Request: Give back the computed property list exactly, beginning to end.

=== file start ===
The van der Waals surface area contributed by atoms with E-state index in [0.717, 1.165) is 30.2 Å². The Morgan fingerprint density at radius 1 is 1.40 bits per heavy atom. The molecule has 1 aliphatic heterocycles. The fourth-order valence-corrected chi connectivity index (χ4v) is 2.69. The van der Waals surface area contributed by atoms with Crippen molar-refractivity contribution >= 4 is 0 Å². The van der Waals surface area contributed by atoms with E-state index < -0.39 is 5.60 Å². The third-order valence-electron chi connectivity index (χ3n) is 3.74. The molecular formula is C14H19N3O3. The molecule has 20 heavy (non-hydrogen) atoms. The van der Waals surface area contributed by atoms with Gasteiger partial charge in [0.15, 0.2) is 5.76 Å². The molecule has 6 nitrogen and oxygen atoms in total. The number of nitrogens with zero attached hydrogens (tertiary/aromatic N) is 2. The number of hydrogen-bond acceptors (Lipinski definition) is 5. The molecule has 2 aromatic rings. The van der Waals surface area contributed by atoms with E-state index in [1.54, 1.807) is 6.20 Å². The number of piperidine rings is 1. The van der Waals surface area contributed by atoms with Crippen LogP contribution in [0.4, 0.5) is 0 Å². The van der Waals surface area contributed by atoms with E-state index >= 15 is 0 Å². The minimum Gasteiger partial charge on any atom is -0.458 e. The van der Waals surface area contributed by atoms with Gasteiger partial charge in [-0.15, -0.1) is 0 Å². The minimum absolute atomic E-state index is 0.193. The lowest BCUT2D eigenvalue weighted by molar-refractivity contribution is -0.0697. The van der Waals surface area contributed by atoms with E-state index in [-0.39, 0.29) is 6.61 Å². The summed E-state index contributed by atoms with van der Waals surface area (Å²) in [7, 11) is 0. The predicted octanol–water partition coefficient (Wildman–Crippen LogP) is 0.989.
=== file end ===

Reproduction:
The van der Waals surface area contributed by atoms with E-state index in [0.717, 1.165) is 30.2 Å². The Morgan fingerprint density at radius 1 is 1.40 bits per heavy atom. The molecule has 1 aliphatic heterocycles. The fourth-order valence-corrected chi connectivity index (χ4v) is 2.69. The van der Waals surface area contributed by atoms with Crippen molar-refractivity contribution >= 4 is 0 Å². The van der Waals surface area contributed by atoms with E-state index < -0.39 is 5.60 Å². The third-order valence-electron chi connectivity index (χ3n) is 3.74. The molecular formula is C14H19N3O3. The molecule has 20 heavy (non-hydrogen) atoms. The van der Waals surface area contributed by atoms with Gasteiger partial charge in [0.15, 0.2) is 5.76 Å². The molecule has 6 nitrogen and oxygen atoms in total. The number of nitrogens with zero attached hydrogens (tertiary/aromatic N) is 2. The number of hydrogen-bond acceptors (Lipinski definition) is 5. The molecule has 2 aromatic rings. The van der Waals surface area contributed by atoms with E-state index in [1.54, 1.807) is 6.20 Å². The number of piperidine rings is 1. The van der Waals surface area contributed by atoms with Crippen LogP contribution in [0.4, 0.5) is 0 Å². The van der Waals surface area contributed by atoms with E-state index >= 15 is 0 Å². The minimum Gasteiger partial charge on any atom is -0.458 e. The van der Waals surface area contributed by atoms with Gasteiger partial charge in [-0.15, -0.1) is 0 Å². The minimum absolute atomic E-state index is 0.193. The lowest BCUT2D eigenvalue weighted by molar-refractivity contribution is -0.0697. The van der Waals surface area contributed by atoms with E-state index in [-0.39, 0.29) is 6.61 Å². The summed E-state index contributed by atoms with van der Waals surface area (Å²) in [7, 11) is 0. The predicted octanol–water partition coefficient (Wildman–Crippen LogP) is 0.989.